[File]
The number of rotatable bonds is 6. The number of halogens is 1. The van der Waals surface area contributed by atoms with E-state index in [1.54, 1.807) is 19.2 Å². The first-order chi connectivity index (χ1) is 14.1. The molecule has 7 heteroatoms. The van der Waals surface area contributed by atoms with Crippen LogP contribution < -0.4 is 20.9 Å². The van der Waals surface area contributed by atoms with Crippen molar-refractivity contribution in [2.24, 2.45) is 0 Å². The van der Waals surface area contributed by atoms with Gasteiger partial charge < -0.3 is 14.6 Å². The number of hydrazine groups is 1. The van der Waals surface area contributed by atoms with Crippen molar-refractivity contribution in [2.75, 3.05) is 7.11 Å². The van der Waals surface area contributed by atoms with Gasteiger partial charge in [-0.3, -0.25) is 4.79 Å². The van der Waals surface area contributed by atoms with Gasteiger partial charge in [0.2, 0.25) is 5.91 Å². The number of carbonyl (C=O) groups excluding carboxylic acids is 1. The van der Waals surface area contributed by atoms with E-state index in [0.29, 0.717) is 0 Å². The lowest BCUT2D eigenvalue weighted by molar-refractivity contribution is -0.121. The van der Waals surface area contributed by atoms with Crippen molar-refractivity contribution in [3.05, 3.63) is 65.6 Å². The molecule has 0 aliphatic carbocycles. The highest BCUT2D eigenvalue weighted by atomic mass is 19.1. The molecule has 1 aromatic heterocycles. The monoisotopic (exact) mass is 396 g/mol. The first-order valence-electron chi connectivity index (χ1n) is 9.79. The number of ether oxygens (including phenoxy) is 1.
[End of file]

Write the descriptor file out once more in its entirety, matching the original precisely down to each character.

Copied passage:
The number of rotatable bonds is 6. The number of halogens is 1. The van der Waals surface area contributed by atoms with E-state index in [1.54, 1.807) is 19.2 Å². The first-order chi connectivity index (χ1) is 14.1. The molecule has 7 heteroatoms. The van der Waals surface area contributed by atoms with Crippen LogP contribution < -0.4 is 20.9 Å². The van der Waals surface area contributed by atoms with Crippen molar-refractivity contribution in [2.24, 2.45) is 0 Å². The van der Waals surface area contributed by atoms with Gasteiger partial charge < -0.3 is 14.6 Å². The number of hydrazine groups is 1. The van der Waals surface area contributed by atoms with Crippen molar-refractivity contribution in [2.75, 3.05) is 7.11 Å². The van der Waals surface area contributed by atoms with Gasteiger partial charge in [-0.3, -0.25) is 4.79 Å². The van der Waals surface area contributed by atoms with Gasteiger partial charge in [0.2, 0.25) is 5.91 Å². The number of carbonyl (C=O) groups excluding carboxylic acids is 1. The van der Waals surface area contributed by atoms with E-state index in [0.29, 0.717) is 0 Å². The lowest BCUT2D eigenvalue weighted by molar-refractivity contribution is -0.121. The van der Waals surface area contributed by atoms with Crippen molar-refractivity contribution in [3.05, 3.63) is 65.6 Å². The molecule has 0 aliphatic carbocycles. The highest BCUT2D eigenvalue weighted by atomic mass is 19.1. The molecule has 1 aromatic heterocycles. The monoisotopic (exact) mass is 396 g/mol. The first-order valence-electron chi connectivity index (χ1n) is 9.79. The number of ether oxygens (including phenoxy) is 1.